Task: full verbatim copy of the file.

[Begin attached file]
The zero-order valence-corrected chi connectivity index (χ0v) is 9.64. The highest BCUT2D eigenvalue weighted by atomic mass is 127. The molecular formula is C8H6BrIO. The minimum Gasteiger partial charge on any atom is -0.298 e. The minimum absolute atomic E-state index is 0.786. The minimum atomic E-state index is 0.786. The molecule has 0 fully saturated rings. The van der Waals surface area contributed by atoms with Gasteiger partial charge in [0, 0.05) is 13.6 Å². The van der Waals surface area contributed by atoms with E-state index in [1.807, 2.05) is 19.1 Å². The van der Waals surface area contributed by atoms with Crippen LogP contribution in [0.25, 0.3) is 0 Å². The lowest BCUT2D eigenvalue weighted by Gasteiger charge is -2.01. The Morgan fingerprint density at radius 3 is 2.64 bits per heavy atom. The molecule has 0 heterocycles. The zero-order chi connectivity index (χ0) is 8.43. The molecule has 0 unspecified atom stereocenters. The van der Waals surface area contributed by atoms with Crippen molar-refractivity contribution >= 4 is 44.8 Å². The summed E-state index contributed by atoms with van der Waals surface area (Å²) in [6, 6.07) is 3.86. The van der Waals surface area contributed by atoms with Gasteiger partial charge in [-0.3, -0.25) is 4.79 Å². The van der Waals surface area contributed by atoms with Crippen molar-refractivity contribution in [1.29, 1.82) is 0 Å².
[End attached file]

The zero-order valence-corrected chi connectivity index (χ0v) is 9.64. The highest BCUT2D eigenvalue weighted by atomic mass is 127. The molecular formula is C8H6BrIO. The minimum Gasteiger partial charge on any atom is -0.298 e. The minimum absolute atomic E-state index is 0.786. The minimum atomic E-state index is 0.786. The molecule has 0 fully saturated rings. The van der Waals surface area contributed by atoms with Gasteiger partial charge in [0, 0.05) is 13.6 Å². The van der Waals surface area contributed by atoms with E-state index in [1.807, 2.05) is 19.1 Å². The van der Waals surface area contributed by atoms with Crippen LogP contribution in [0.25, 0.3) is 0 Å². The lowest BCUT2D eigenvalue weighted by Gasteiger charge is -2.01. The Morgan fingerprint density at radius 3 is 2.64 bits per heavy atom. The molecule has 0 heterocycles. The zero-order chi connectivity index (χ0) is 8.43. The molecule has 0 unspecified atom stereocenters. The van der Waals surface area contributed by atoms with Crippen molar-refractivity contribution >= 4 is 44.8 Å². The summed E-state index contributed by atoms with van der Waals surface area (Å²) in [6, 6.07) is 3.86. The van der Waals surface area contributed by atoms with Gasteiger partial charge in [-0.3, -0.25) is 4.79 Å². The van der Waals surface area contributed by atoms with Crippen molar-refractivity contribution in [1.29, 1.82) is 0 Å².